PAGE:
It is important to note that a new collection is typically created in-memory between each map invocation, whether using chaining or Lisp-like syntax. I stay “typically” because compilers can sometimes recognize these common patterns and optimize for them, particularly if the types are easily inferred or explicitly provided.

If performance becomes an issue, the easiest solution is likely to compose your transformation functions together prior to passing them into map. This allows each value to be fully-transformed before the next value is addressed. The result is that O(n) extra space is used because the intermediary collections are not created, and the transformation runs in O(n) time.

To illustrate this point:

const add1 = x => x + 1
const isEven = x => x % 2 === 0

// Add 1 and then check if the result is even
const add1IsEven = x => isEven(add1(x))

const bools = [1,2,3].map(add1IsEven)

console.log(bools) // [true, false, true]
def add1(x):
    return x + 1

def is_even(x):
    return x % 2 == 0

add1_is_even = lambda x: is_even(add1(x))

bools = list(map(add1_is_even, [1,2,3]))

print(bools) # [True, False, True]


So far, we’ve been discussing map in terms of Arrays or Lists. This is because they are a common data type that falls into a larger category called “Functors.” Functors were briefly mentioned earlier in the Haskell type definition for fmap, but now it is time to discuss them more thoroughly.

Functors are, in a practical sense, defined by their implementation of map. Because Arrays and Lists implement map, they are each a type of Functor. The nice thing about a Functor is that it establishes a standard interface that new data types can be built to implement. This allows us to create, should we choose to, custom data types that pass through existing code that was originally built for Arrays or Lists.

Let’s start by defining our own Functor, which may illustrate what I’m saying more clearly.

const myFunctor = {
  value: 1,
  map: function (f) {
    const newFunctor = Object.assign({ }, myFunctor)
    newFunctor.value = f(this.value)
    return newFunctor

This data type ships with an implementation of map, which accepts a transformation function that will be applied to the value property before returning a new instance of the Functor with the updated value.

Check out my video on this topic for an in-depth explanation and walk-through of creating Functors.

To easily share code across multiple Functors in JavaScript, it helps to define a map function that circumvents the dot syntax.

const map = (f, context) => context.map(f);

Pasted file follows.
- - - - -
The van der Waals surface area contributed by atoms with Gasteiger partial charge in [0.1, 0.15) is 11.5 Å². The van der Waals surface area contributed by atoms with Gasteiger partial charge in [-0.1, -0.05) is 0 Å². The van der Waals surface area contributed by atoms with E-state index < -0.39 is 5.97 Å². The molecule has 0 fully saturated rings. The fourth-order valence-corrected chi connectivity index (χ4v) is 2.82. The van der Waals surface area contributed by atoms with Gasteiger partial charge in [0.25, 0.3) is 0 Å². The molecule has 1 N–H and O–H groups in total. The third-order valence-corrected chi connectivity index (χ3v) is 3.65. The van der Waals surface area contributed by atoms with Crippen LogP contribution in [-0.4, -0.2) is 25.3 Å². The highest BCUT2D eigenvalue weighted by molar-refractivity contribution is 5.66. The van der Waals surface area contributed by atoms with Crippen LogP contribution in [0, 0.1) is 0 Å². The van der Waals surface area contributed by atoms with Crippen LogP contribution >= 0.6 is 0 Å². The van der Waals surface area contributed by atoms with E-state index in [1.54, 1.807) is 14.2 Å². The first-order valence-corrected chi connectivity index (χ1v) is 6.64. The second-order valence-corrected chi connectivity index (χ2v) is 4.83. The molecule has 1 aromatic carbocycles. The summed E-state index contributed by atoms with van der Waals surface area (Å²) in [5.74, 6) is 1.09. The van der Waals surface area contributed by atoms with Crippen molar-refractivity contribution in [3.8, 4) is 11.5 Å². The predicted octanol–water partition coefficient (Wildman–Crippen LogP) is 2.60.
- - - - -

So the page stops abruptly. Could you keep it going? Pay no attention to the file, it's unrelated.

map(x => x + 1, [1,2,3]) // [2,3,4]

map(x => x + 1, myFunctor) // { value: 2, map: ... }

As you can see, we now pass in a transformation function and a Functor, an Array in the first case and myFunctor in the second, as arguments to map, which defers to the Functor’s implementation of .map(). While the Functor interface is extremely minimal, having this standard interface to develop against allows us to now pass our custom Functor into our map function.

We can use this concept to create shared code, as illustrated with this simple example.

const add1 = x => x + 1

const add1ToAll = functor => functor.map(add1)

const newArray = add1ToAll([1,2,3])
console.log(newArray) // [2,3,4]
add1ToAll(newArray)   // [3,4,5]

const newMyFunctor = add1ToAll(myFunctor)
console.log(myFunctor)    // { value: 1, map: ... }
console.log(newMyFunctor) // { value: 2, map: ... }
add1ToAll(newMyFunctor)   // { value: 3, map: ... }

As you can see, we created a shared function called add1ToAll which will accept any Functor – not just Arrays or Lists. We passed in our custom data type and got back a new instance of that data type with the updated value. Our original myFunctor instance hasn’t been modified, and we didn’t need to create any custom code for it at the call site.

Our custom data type has safely and successfully passed through a function that appears to have been written for JavaScript Arrays. The add1ToAll function knows nothing about myFunctor‘s implementation of map, nor does add1. We have managed to ship a new data type without modifying any existing code. This is neat stuff!

That’s the Basics

Thanks for reading! In this article, we covered map, which is one of the most fundamental concepts in Functional Programming. If this is your first exposure to Functional Programming, you may be surprised to hear that there’s more to the concept of mapping than I’ve outlined here.

For example, there are powerful optimization patterns called transducers, which I will outline in a future article. map is an excellent first step into these patterns, so if you’re just getting started, you’ve chosen a good place to begin. Next, I’d encourage you to learn about filter and reduce to see how those can be used alongside map to create powerful compositions from simple pieces.


A dev blog by Nathan Calvank. I'm just trying to seem more interesting than I actually am.